Te Papa has revealed the country's most-visited exhibition 'Gallipolli: The scale of our war' will remain in place until at least Anzac Day in 2022.
Stephanie Gibson, one of a group of curators for the exhibition, said its success has been beyond her expectations.
"We've seen people in tears and I'm talking about descendants and people that never knew these people... People have been very moved by the stories."
To date, 2.5 million people have visited 'Gallipoli.'
Nearly a quarter of those people were under the age of 25.
The three year extension decision was made earlier this year after around a year of discussion, a Te Papa spokesperson said.
The exhibition was originally planned to close this year but there's still high demand for it from New Zealanders and overseas visitors.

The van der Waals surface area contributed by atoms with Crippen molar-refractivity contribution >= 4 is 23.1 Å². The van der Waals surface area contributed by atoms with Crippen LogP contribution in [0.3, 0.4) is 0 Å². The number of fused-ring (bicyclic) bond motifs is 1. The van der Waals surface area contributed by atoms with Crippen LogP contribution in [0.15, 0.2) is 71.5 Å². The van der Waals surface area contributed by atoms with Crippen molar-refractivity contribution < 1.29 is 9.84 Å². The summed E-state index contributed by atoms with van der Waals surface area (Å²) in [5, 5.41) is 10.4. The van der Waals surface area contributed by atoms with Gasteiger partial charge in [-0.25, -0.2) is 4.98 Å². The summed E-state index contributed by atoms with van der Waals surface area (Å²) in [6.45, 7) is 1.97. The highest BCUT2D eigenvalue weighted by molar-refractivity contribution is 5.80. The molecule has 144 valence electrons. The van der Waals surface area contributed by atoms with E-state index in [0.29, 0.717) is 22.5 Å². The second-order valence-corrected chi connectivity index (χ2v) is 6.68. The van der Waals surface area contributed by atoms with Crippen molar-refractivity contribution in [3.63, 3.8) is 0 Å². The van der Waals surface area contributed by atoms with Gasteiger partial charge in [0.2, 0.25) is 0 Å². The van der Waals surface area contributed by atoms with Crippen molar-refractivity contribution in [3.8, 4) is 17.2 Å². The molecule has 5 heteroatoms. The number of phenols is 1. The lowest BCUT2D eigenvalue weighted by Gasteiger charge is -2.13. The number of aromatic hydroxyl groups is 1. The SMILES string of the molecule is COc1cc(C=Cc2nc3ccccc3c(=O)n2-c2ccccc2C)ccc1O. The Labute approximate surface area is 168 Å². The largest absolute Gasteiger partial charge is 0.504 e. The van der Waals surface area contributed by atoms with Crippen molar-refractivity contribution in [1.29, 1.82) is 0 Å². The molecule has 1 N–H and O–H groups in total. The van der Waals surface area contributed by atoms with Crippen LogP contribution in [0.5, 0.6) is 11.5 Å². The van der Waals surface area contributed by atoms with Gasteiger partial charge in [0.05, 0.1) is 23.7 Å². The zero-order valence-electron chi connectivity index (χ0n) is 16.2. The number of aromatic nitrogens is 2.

"I think there's a real thirst for knowledge about what happened at Gallipoli, I think a lot of people had no idea and were really amazed to find out," Ms Gibson said.
The stories of eight New Zealanders involved in the campaign and their life-like giant figures created by Weta Workshop are the main attraction.
Ms Gibson said visitors have an emotional connection with the exhibition, and that's why it's different to other war exhibitions.
Over a million paper poppies have been left by visitors at the end of the exhibition area, and curators are now looking at how some of the poppies can be displayed for the long-term in a way that reflects their emotion, a Te Papa spokesperson said.
Handwritten messages left on 3000 of the poppies have been analysed, with an aim to find out the impact the exhibit has had on visitors through common themes like sadness, anti-war sentiment and personal connection.
Researcher Nicola Caldwell said one of her favourite messages was from a child.
‘Dear reader, my great, great grandfather went off to war. He stole his dead brother's birth certificate and got very sick and got injured. What a silly man!’